Jeff James’s contemporary re-working of Sophocles’s Philoctetes was as aesthetically refreshing as it was pungent (quite literally). With its stark white lighting, electric heater and clinical plastic flooring, the design was analogous to a human-sized vivarium, with Odysseus calculatedly changing the conditions and watching his subjects squirm.

The play centres around Neoptolemus’s (here ‘Neo’) encouraged attempt to lure Philoctetes from the cave in which he has lived ever since he was abandoned by Odysseus and the Greeks, as a result of his acrid, stinking foot. “Things can go wrong for any mortal”, he reminds us, the irony ringing out against the tightly controlled situation we are playing witness to, gently prompting us to question whether this is fate or chance? James’s re-telling sees the seemingly meek and mild Neo courageously challenge the prophecy of the gods and we see the power of the individual quietly triumph just as we’re plunged into the darkness that signifies the end of the play.


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Indeed, despite its raw and sickly aesthetic – the whole thing was played out in a mess of treacle, which was slowly spread across the stage by Philoctetes – this play was tender, and its characters humane. The first experience of Daniel Millar’s Philoctetes was a Frankenstein’s monster-like awakening, and his bold physicality embraced an extreme pain, whilst retaining a sense of the character’s subtle humour. The Greek tragedy we are accustomed to characteristically spares us the aesthetic and instead uses dialogue to describe the more gruesome moments; the carnage happens behind closed doors. Stink Foot breaks this rule and creates an in-yer-face-like experience, but instead of aiming for the ‘real’, James and his team work skilfully with the audience’s imagination, turning sweet treacle into grotesque gore and decaying flesh before our very eyes.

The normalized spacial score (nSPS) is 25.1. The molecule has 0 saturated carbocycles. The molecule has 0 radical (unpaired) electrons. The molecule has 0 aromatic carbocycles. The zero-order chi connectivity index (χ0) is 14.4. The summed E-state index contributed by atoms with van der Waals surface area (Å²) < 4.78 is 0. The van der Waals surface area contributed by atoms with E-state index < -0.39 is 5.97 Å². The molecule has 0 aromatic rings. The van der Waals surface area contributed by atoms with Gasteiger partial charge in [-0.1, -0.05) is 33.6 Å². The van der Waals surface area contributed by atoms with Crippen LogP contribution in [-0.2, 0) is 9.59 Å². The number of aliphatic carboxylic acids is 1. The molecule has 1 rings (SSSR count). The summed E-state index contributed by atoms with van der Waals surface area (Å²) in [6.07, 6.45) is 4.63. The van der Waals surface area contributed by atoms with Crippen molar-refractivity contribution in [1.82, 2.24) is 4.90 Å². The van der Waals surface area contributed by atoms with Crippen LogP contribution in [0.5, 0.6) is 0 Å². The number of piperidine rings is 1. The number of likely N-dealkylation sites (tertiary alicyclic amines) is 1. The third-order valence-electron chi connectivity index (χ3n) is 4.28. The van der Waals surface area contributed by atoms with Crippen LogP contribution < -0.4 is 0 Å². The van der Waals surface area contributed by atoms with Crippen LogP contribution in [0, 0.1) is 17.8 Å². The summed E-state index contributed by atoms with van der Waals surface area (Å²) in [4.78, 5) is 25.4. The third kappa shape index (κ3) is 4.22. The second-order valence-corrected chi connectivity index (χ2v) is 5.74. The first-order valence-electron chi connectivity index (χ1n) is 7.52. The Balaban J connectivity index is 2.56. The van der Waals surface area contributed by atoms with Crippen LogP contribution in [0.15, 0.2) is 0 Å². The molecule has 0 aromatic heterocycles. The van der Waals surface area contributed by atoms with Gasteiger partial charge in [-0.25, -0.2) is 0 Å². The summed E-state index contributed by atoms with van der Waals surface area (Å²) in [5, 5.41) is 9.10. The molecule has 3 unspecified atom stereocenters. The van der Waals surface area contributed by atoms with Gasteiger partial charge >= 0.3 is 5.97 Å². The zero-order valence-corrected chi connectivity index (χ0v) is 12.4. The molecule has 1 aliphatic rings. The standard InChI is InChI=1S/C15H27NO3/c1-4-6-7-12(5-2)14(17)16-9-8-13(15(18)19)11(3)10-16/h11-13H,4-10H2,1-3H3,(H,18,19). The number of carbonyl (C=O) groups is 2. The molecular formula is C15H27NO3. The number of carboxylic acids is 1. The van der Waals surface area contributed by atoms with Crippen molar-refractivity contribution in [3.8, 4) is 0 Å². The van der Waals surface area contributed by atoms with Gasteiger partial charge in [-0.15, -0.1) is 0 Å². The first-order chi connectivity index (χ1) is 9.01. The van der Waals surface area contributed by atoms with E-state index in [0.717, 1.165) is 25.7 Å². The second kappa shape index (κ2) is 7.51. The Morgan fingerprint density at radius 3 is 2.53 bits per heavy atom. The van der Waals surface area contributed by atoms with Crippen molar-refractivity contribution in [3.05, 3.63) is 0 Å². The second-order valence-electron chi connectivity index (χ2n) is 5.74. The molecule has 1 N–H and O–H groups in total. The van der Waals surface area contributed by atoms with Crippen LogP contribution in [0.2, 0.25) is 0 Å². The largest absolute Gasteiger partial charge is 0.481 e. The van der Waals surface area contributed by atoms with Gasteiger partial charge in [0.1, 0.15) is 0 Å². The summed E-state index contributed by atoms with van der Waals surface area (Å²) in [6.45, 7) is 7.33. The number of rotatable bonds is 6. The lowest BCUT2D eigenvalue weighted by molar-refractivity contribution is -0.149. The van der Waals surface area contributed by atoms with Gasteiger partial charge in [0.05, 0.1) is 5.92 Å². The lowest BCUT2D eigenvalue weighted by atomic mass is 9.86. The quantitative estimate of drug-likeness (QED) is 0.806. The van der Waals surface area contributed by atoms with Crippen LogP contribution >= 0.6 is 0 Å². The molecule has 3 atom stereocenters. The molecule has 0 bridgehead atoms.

Joshua Miles is a caring, courageous and endearingly understated Neo, whose relationship with Millar’s Phlioctetes is tender and believable. Rosie Thompson’s Odysseus treads powerfully, if at times a little distractingly, around the scenes between the two men, presenting an exhausting and desperate attempt to retain all consuming power in a world where free will has been robbed from him. It was, of course, great to see Odysseus played skilfully by Thompson, another welcome reminder of just how successfully classic male roles can be taken on by women.

The constant moving, taking apart and putting back together of Alex Lowde’s design and Hansjorg Schmidt’s lighting by Odysseus made the play a lot like a piece of live installation art and meant there was always something to keep an audience engaged: shadows were projected on the back wall enlarging the mortal characters to god-like stature only to shrink them back to size. I couldn’t help feeling, however, that parts of the set were a little underused at times and the constant moving of lights often distracted from dialogue. The costumes certainly provided both an entertaining contemporary twist and, as a friend pointed out, an astute re-location of mythology: Nike was, of course, the goddess of victory.

James’s writing and direction achieves a delicate balance between comedy and tragedy and Stink Foot is a bold and experimental look at a classic text, though be warned – it is sure to put you off treacle forever, or at least for the foreseeable future.

Stink Foot is playing at The Yard Theatre until 13 December. For more information and tickets, see The Yard Theatre website.